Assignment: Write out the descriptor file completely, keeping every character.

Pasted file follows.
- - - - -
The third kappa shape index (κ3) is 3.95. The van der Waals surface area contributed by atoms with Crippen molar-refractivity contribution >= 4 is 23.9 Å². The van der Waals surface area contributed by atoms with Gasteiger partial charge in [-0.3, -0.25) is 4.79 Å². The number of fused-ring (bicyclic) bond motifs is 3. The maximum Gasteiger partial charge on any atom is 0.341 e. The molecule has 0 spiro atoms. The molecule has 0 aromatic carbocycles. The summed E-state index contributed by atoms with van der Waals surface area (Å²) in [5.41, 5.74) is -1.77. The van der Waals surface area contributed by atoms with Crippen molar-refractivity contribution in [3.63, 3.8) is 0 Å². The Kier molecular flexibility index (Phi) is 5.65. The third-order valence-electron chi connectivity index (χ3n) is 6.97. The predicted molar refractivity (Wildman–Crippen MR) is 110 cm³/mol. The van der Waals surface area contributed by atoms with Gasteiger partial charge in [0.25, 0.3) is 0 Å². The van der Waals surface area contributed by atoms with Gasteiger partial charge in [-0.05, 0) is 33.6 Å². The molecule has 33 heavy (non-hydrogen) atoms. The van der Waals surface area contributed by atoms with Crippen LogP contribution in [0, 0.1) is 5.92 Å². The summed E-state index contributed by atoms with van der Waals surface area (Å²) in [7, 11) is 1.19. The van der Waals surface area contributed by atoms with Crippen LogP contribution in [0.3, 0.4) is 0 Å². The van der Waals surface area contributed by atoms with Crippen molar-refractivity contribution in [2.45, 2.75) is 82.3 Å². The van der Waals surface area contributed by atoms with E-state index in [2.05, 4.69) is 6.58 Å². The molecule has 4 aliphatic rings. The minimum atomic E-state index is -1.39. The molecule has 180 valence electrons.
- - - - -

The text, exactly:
The third kappa shape index (κ3) is 3.95. The van der Waals surface area contributed by atoms with Crippen molar-refractivity contribution >= 4 is 23.9 Å². The van der Waals surface area contributed by atoms with Gasteiger partial charge in [-0.3, -0.25) is 4.79 Å². The number of fused-ring (bicyclic) bond motifs is 3. The maximum Gasteiger partial charge on any atom is 0.341 e. The molecule has 0 spiro atoms. The molecule has 0 aromatic carbocycles. The summed E-state index contributed by atoms with van der Waals surface area (Å²) in [5.41, 5.74) is -1.77. The van der Waals surface area contributed by atoms with Crippen molar-refractivity contribution in [3.63, 3.8) is 0 Å². The Kier molecular flexibility index (Phi) is 5.65. The third-order valence-electron chi connectivity index (χ3n) is 6.97. The predicted molar refractivity (Wildman–Crippen MR) is 110 cm³/mol. The van der Waals surface area contributed by atoms with Gasteiger partial charge in [0.25, 0.3) is 0 Å². The van der Waals surface area contributed by atoms with Gasteiger partial charge in [-0.05, 0) is 33.6 Å². The molecule has 33 heavy (non-hydrogen) atoms. The van der Waals surface area contributed by atoms with Crippen LogP contribution in [0, 0.1) is 5.92 Å². The summed E-state index contributed by atoms with van der Waals surface area (Å²) in [7, 11) is 1.19. The van der Waals surface area contributed by atoms with Crippen LogP contribution in [0.3, 0.4) is 0 Å². The van der Waals surface area contributed by atoms with Crippen molar-refractivity contribution in [2.45, 2.75) is 82.3 Å². The van der Waals surface area contributed by atoms with E-state index in [2.05, 4.69) is 6.58 Å². The molecule has 4 aliphatic rings. The minimum atomic E-state index is -1.39. The molecule has 180 valence electrons.